VENICE -- Built on 117 once-swampy islands, laced with 177 canals both huge and tiny, the miracle of civilization that is Venice was begun in the fifth century as a refuge from barbarian hordes. Lately, the barbarians seem to be winning.
The battle goes on, one hopes forever. But this summer the city runneth over with the international art mob, all here for the "XLVII Esposizione Internationale d'Arte, La Biennale di Venezia 1997," the enormous contemporary art exposition. Among that mob's subtribes are culture warriors who would make a Visigoth blush.
These invaders are neither homicidal nor given to wholesale vandalism. They wander around much as do the genuinely serious visitors -- artists, of course, museum curators, art scholars, dealers and collectors -- but are drawn to the Biennale and other culture expos for the pure celebrity or for cheap white wine. These neo-barbarians are everywhere -- except looking seriously at the art, or picking up their discarded cigarette
The serious visitors and the neo-barbarians constitute the bulk of Venice's visitors in the Biennale's opening weeks of previews, press conferences, arrivals, installations and parties, parties, parties.
Neither group wastes much energy. In a city with no automobiles, no motor scooters, not even bicycles, there is an immense sense of peace. No one is in a hurry to get anywhere. One reason for that, of course, is that there is no quick way to do it: Walking or boating (mostly in very slow boats) are the choices. Another reason is that to be almost anywhere in Venice is to be somewhere that few could imagine wanting to leave.
The Biennale has gone on since 1895; this is the 47th. Today, art gardens and pavilions fill the eastern end of the city. In addition, there are dozens of gallery shows and art-related displays. The Biennale will continue through Nov. 9 and be seen by hundreds of thousands of tourists and art enthusiasts.
For many, the scene is more a matter of being seen than seeing. For art dealers, it's a very practical matter: The prospect of a lucrative sale can be significantly improved by intimacy or its approximation. Presence at major events, at particular parties, adds weight to professional credentials. Curators, scholars do a bit of job-shopping.
For the biggest players, as ever, everything comes down to power. And in the case of the market for art, power is seen as
brains, though the eye does matter, too. The most successful collector, curator or dealer buys low and holds or sells high. Few will admit it, but victory is felt by many to be based on the growth of market value more than on the beauty of the art.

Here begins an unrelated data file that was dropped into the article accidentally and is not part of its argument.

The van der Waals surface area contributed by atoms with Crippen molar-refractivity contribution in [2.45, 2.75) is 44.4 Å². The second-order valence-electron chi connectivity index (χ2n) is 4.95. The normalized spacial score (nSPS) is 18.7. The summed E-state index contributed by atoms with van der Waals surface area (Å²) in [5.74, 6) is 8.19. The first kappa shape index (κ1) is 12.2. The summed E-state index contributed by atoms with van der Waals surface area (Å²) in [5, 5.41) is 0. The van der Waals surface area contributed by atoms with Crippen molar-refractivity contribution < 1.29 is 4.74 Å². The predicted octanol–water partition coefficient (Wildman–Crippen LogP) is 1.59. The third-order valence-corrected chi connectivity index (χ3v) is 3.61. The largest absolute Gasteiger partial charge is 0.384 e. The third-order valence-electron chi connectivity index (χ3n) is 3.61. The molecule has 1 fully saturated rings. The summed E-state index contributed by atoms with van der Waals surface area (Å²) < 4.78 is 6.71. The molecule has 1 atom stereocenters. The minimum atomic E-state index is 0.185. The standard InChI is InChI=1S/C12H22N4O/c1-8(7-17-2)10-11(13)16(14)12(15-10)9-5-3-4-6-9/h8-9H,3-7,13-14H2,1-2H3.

Millions of dollars change hands annually in the contemporary art market. Many of the judgments and decisions involved in those transactions are taking place at the enormous art events in Europe this summer.
Beyond these high-stakes players, the cast of characters in the vast arts entertainment of the Biennale is too diverse to catalog completely, but there are inescapable elements, large and small, that are remarkable on their own:
Art Muffins: The whole sprawling event is beautifully served by them -- ineffably bright young women of huge enthusiasms, good cheer and helpfulness. They come from countries all over the world. Most seem to speak at least two and possibly three languages. Most are in love with artists, though it would appear not with any particular artist. At the moment, anyway. The more mature are willowy and have small tattoos on the backs of their left shoulders. They work everywhere, doing everything; some are on salary, some volunteer.
Art Tadpoles: The muffins' male counterparts, they tend to dress well, with white shirts and dark, creased trousers, or else in corduroy trousers and sleeveless knit shirts. A lot are photographers' assistants. Only about half wear a single small earring. One supposes they will grow up to be frogs, though all the frogs visible now seem to be about 40 years older than these young men, and appear to be rich dealers or collectors.
I-Am-A-Cameos: Of all known genders, driven by the certainty that the capital prize in life's lottery is to have been to more parties than anyone else at the moment of death. That accomplishment might possibly be overshadowed by having addressed by their first names the largest recorded number of presumed celebrities or ostentatiously rich people. Affectation of interest in art, however innocent of actual knowledge, is considered useful, but nothing like the faultless recognition of designer clothing or accessories.